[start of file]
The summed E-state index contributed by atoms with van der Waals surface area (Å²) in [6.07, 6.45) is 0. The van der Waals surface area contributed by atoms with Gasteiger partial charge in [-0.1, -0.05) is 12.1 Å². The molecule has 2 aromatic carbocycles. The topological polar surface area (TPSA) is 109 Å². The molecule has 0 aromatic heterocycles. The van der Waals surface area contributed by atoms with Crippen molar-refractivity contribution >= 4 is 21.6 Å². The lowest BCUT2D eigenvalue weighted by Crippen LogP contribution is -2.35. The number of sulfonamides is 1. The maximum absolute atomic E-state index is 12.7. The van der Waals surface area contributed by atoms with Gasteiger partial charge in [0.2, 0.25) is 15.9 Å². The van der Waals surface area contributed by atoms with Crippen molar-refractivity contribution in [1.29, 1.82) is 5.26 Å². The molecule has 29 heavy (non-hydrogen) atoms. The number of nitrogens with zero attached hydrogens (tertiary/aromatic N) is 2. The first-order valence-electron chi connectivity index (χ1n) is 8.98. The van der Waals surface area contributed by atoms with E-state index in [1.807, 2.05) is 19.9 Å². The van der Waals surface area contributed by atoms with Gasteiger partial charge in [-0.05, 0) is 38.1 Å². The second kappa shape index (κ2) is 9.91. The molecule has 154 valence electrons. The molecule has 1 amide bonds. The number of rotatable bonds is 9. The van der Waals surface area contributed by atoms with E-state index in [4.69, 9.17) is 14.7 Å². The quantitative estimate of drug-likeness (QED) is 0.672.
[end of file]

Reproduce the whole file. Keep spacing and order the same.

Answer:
The summed E-state index contributed by atoms with van der Waals surface area (Å²) in [6.07, 6.45) is 0. The van der Waals surface area contributed by atoms with Gasteiger partial charge in [-0.1, -0.05) is 12.1 Å². The molecule has 2 aromatic carbocycles. The topological polar surface area (TPSA) is 109 Å². The molecule has 0 aromatic heterocycles. The van der Waals surface area contributed by atoms with Crippen molar-refractivity contribution >= 4 is 21.6 Å². The lowest BCUT2D eigenvalue weighted by Crippen LogP contribution is -2.35. The number of sulfonamides is 1. The maximum absolute atomic E-state index is 12.7. The van der Waals surface area contributed by atoms with Gasteiger partial charge in [0.2, 0.25) is 15.9 Å². The van der Waals surface area contributed by atoms with Crippen molar-refractivity contribution in [1.29, 1.82) is 5.26 Å². The molecule has 29 heavy (non-hydrogen) atoms. The number of nitrogens with zero attached hydrogens (tertiary/aromatic N) is 2. The first-order valence-electron chi connectivity index (χ1n) is 8.98. The van der Waals surface area contributed by atoms with E-state index in [1.807, 2.05) is 19.9 Å². The van der Waals surface area contributed by atoms with Gasteiger partial charge in [-0.05, 0) is 38.1 Å². The second kappa shape index (κ2) is 9.91. The molecule has 154 valence electrons. The molecule has 1 amide bonds. The number of rotatable bonds is 9. The van der Waals surface area contributed by atoms with E-state index in [4.69, 9.17) is 14.7 Å². The quantitative estimate of drug-likeness (QED) is 0.672.